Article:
Pets Are Cute – But Should Never Be ‘Gifted’. Here’s Why …

It may be the most one of the wonderful times of the year — but it can quickly become the worst if you decide to surprise your family with a pet for Christmas.

Holiday movies, television programs and even advertisements give the impression that the best time to give or get a new pet is under the tree on Christmas morning.

And who among us can resist little puppies and kittens, under the Christmas tree, decked out in big, colorful ribbons? However, what we are really seeing is a very well orchestrated and edited best case scenario.

Not all Christmas pets live up to their hype, and bringing a new animal into the home during such an exciting holiday can be just the opposite of a positive beginning, according to

Many people feel that the happiest and the best way to present a new pet is by surprise, however, the last thing you want is a frightened, cowering little animal that is overwhelmed by the kids’ squeals of excitement and fighting each other for a chance to hold it.

Christmas morning is an especially chaotic time, with everyone ripping into gifts, hazardous (to little animals) strings and wrappings all over, and the usual loud toys that can be disturbing to even the most seasoned holiday veteran.

The new pet may bite or seriously scratch someone, bringing a pall of gloom to an otherwise loving holiday.

You should discuss how a new pet will change the family’s life with your children, even older children. Some parents simply assume that the older a child is, the easier it will be to enlist them in the care of the pet. However, older children tend to have more social engagements and may not have a lot of time to spend with the pet.

A pet will end up changing a lot of the family’s day to day arrangements, like schedules (walking, feeding, training), sleeping arrangements (who gets to keep the pet in their room?), clean-up chores (remember that what is left on the floor is fair game to a dog or cat).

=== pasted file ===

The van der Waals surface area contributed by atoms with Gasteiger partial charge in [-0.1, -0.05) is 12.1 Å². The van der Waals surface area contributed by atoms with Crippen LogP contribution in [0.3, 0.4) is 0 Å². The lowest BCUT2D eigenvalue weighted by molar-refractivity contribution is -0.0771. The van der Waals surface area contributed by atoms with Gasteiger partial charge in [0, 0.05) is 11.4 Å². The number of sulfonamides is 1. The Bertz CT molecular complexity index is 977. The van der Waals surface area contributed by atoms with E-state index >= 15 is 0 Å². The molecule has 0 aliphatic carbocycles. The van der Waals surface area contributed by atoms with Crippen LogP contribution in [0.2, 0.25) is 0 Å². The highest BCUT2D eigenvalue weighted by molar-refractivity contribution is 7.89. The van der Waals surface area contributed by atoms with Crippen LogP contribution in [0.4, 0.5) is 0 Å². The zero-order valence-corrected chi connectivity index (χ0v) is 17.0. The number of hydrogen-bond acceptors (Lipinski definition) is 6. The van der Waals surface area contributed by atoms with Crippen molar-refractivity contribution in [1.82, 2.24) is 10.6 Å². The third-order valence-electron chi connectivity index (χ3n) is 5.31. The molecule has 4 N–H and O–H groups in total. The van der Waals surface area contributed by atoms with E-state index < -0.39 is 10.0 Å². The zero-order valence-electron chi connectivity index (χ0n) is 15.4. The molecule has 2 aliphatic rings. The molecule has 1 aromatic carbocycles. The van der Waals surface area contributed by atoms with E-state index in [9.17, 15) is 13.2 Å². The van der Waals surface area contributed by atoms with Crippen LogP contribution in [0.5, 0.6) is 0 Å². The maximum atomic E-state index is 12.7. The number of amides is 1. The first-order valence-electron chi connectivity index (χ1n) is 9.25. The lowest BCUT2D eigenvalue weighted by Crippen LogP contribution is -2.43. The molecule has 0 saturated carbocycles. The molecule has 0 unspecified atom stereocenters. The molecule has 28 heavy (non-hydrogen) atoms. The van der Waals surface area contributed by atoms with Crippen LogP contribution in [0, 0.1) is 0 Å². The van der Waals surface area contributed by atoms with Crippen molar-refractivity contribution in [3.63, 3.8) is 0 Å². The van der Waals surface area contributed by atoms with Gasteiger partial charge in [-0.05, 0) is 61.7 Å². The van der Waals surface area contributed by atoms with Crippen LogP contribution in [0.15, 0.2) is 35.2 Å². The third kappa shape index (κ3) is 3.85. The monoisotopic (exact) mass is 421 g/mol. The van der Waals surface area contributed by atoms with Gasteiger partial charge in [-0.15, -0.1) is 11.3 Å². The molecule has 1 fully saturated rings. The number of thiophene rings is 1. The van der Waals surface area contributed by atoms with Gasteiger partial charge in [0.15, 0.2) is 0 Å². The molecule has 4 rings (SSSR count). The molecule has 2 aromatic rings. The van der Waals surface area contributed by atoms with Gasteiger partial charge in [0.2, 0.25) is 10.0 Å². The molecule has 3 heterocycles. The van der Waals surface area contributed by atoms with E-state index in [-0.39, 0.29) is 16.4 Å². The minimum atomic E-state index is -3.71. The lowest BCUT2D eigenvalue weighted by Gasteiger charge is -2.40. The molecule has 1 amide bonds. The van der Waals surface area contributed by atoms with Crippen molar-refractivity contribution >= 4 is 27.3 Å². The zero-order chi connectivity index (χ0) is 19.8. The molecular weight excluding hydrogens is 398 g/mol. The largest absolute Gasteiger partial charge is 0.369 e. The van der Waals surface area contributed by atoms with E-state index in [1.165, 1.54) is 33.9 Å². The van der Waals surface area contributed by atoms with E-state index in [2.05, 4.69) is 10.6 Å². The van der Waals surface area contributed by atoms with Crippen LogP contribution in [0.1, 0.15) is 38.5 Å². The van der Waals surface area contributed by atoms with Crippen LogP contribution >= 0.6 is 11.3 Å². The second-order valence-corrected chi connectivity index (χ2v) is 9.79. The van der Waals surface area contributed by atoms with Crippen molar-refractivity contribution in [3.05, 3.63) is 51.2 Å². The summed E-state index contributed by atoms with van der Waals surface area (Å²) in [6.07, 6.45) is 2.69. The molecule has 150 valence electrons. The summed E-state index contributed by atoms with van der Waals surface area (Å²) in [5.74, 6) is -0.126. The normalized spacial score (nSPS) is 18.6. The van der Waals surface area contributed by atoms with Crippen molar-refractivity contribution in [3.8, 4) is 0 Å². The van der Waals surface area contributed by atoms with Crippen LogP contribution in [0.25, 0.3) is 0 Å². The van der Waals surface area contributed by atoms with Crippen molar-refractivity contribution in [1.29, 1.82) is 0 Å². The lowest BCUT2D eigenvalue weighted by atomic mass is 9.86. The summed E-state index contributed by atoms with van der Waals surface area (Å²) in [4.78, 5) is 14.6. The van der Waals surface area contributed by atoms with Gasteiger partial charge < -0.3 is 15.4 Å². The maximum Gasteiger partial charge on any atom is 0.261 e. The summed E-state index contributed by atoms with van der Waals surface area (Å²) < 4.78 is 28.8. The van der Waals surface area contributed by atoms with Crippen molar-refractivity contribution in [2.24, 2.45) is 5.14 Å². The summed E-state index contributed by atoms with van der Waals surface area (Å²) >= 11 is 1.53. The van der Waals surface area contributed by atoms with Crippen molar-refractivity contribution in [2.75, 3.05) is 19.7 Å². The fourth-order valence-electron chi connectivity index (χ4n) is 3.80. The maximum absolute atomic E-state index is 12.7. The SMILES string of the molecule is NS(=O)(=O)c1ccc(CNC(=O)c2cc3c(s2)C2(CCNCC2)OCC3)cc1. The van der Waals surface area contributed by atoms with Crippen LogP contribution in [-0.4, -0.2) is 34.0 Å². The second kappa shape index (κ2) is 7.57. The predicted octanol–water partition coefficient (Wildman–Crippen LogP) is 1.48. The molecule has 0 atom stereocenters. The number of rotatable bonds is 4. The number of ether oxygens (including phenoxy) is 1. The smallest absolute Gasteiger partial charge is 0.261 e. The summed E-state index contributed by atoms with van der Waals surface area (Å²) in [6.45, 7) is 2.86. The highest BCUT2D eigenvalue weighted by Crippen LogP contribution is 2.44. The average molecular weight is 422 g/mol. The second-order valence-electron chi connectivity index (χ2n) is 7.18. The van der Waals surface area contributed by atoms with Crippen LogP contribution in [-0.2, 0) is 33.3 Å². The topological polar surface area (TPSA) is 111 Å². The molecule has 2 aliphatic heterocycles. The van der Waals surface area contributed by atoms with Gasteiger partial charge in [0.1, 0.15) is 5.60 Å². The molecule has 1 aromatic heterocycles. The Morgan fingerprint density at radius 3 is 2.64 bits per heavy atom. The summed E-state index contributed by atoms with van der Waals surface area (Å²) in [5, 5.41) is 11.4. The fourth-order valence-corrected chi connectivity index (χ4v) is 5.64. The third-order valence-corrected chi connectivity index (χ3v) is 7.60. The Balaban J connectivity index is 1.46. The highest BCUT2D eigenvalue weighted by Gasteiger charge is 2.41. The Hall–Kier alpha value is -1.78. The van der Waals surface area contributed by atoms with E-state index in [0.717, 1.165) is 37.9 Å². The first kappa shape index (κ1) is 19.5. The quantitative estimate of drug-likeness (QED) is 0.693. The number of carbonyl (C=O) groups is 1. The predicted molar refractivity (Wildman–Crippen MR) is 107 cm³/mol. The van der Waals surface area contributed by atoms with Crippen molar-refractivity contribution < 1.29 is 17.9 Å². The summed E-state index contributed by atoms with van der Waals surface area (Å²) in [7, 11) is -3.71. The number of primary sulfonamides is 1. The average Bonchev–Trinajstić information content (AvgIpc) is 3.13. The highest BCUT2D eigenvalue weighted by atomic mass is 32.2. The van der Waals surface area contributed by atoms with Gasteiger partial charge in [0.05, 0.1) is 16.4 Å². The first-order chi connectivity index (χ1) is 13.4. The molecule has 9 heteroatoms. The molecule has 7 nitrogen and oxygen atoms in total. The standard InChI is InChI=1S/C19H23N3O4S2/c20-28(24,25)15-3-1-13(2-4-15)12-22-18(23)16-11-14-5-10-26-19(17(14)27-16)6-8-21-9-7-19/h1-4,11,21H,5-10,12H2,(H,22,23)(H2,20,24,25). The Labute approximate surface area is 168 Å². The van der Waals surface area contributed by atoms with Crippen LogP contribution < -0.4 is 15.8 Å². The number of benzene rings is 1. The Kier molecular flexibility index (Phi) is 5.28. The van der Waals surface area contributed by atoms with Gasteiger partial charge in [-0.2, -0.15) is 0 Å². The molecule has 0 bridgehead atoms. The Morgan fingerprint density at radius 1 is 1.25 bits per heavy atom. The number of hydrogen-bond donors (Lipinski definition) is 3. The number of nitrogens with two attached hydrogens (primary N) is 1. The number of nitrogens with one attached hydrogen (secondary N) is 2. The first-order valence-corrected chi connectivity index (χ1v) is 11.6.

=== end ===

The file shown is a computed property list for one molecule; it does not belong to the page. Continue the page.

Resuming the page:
You should consider carefully how a pet will affect your family’s daily lifestyle and do diligent research on which type and breed is best suited to your family and home.

Also, you should never ever choose your new pet based on cuteness or wishful thinking. It may be that the pet you think is most unlikely to be your perfect companion is the very one that is. Besides having a few family talks over the joys and responsibilities of pets, read books on the care and training of the breed you are hoping to bring into your family.

Also you can make some time to visit your local animal shelter. In the same way that you may have an image of what the perfect breed is for you when it might very well be another that is more suitable, an older, calmer and already trained cat or dog may be more practical than a baby animal that needs strict attention and training.

Time to Prepare the home

With all the holiday decorations, foods, and random bustling around, a busy holiday can be a dangerous and scary time for a young puppy or kitten to be introduced. This is when bad habits often begin.

Frightened animals will bite, poop and pee on the floors, or will hide in difficult to reach places. Your pet’s first experience in your home with your family should be positive and calm. In addition to all of that, on Christmas day there are usually lots of ribbons and bows, candies and small toys littering the floor, all of which look to an animal like good things to chew on.

You don’t want your very first night, or any night, with your new pet to be in an animal emergency room with obstructed breathing or blocked intestines.

You will need to prepare your home in the very same way that you would prepare it for a newborn baby. No dangling cords or curtain/blind pulls, no small toys on the floor, no candies or other foods within easy reach, and the toilet closed. There is plenty to do in preparation, and a lot you won’t think of until after the fact.

Then there is all of the necessary equipment, which includes the food, crate, leash, bed, collar, etc. One of the most important preparations of all is to create a quiet place for your pet to sleep, eat and just get away from things when he is feeling overwhelmed.
An alternative

Instead of gifting your family with a puppy or kitten, you might just want to wrap up a stuffed animal or some other pet-related accessory — you can even think of it as a ‘pet promise’. This will allow your children know that you are prepared to go out and select a new pet but now is not the time. In fact, you may find that many of your local shelters will not permit adoptions during the holiday season.

Adopting a pet is a commitment that will last the entire lifespan of the animal, far beyond the holiday season!

We here at The Best Cat Page wish everyone a Happy Holidays!